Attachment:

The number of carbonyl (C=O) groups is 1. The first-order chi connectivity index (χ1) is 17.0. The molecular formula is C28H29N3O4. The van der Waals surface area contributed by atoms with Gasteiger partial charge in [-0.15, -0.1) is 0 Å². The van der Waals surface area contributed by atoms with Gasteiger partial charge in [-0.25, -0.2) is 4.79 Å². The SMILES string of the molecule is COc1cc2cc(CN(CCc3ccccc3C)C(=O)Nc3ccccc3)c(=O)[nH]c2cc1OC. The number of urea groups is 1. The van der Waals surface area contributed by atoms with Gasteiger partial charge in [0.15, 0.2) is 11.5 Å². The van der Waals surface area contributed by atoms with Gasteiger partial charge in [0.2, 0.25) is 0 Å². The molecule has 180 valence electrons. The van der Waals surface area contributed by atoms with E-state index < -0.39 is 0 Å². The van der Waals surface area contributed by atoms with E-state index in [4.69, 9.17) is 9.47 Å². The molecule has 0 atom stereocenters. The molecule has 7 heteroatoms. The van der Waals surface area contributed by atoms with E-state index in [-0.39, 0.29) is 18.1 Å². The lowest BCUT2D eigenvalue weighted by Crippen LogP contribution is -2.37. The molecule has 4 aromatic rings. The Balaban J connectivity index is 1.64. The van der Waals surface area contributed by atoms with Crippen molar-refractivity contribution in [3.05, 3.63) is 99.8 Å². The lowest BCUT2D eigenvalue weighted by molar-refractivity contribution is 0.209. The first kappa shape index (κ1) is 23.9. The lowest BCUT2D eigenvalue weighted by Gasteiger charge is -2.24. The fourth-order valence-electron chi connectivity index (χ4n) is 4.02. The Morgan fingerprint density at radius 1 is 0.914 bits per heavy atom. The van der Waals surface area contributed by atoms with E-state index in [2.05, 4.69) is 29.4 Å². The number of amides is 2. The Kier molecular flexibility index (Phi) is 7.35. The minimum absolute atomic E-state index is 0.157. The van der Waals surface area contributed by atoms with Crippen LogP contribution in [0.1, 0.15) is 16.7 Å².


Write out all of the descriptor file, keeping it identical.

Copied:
The number of carbonyl (C=O) groups is 1. The first-order chi connectivity index (χ1) is 17.0. The molecular formula is C28H29N3O4. The van der Waals surface area contributed by atoms with Gasteiger partial charge in [-0.15, -0.1) is 0 Å². The van der Waals surface area contributed by atoms with Gasteiger partial charge in [-0.25, -0.2) is 4.79 Å². The SMILES string of the molecule is COc1cc2cc(CN(CCc3ccccc3C)C(=O)Nc3ccccc3)c(=O)[nH]c2cc1OC. The number of urea groups is 1. The van der Waals surface area contributed by atoms with Gasteiger partial charge in [0.15, 0.2) is 11.5 Å². The van der Waals surface area contributed by atoms with Gasteiger partial charge in [0.2, 0.25) is 0 Å². The molecule has 180 valence electrons. The van der Waals surface area contributed by atoms with E-state index < -0.39 is 0 Å². The van der Waals surface area contributed by atoms with E-state index in [4.69, 9.17) is 9.47 Å². The molecule has 0 atom stereocenters. The molecule has 7 heteroatoms. The van der Waals surface area contributed by atoms with E-state index in [-0.39, 0.29) is 18.1 Å². The lowest BCUT2D eigenvalue weighted by Crippen LogP contribution is -2.37. The molecule has 4 aromatic rings. The Balaban J connectivity index is 1.64. The van der Waals surface area contributed by atoms with Crippen molar-refractivity contribution in [3.05, 3.63) is 99.8 Å². The lowest BCUT2D eigenvalue weighted by molar-refractivity contribution is 0.209. The first kappa shape index (κ1) is 23.9. The lowest BCUT2D eigenvalue weighted by Gasteiger charge is -2.24. The fourth-order valence-electron chi connectivity index (χ4n) is 4.02. The Morgan fingerprint density at radius 1 is 0.914 bits per heavy atom. The van der Waals surface area contributed by atoms with E-state index in [2.05, 4.69) is 29.4 Å². The number of amides is 2. The Kier molecular flexibility index (Phi) is 7.35. The minimum absolute atomic E-state index is 0.157. The van der Waals surface area contributed by atoms with Crippen LogP contribution in [0.1, 0.15) is 16.7 Å².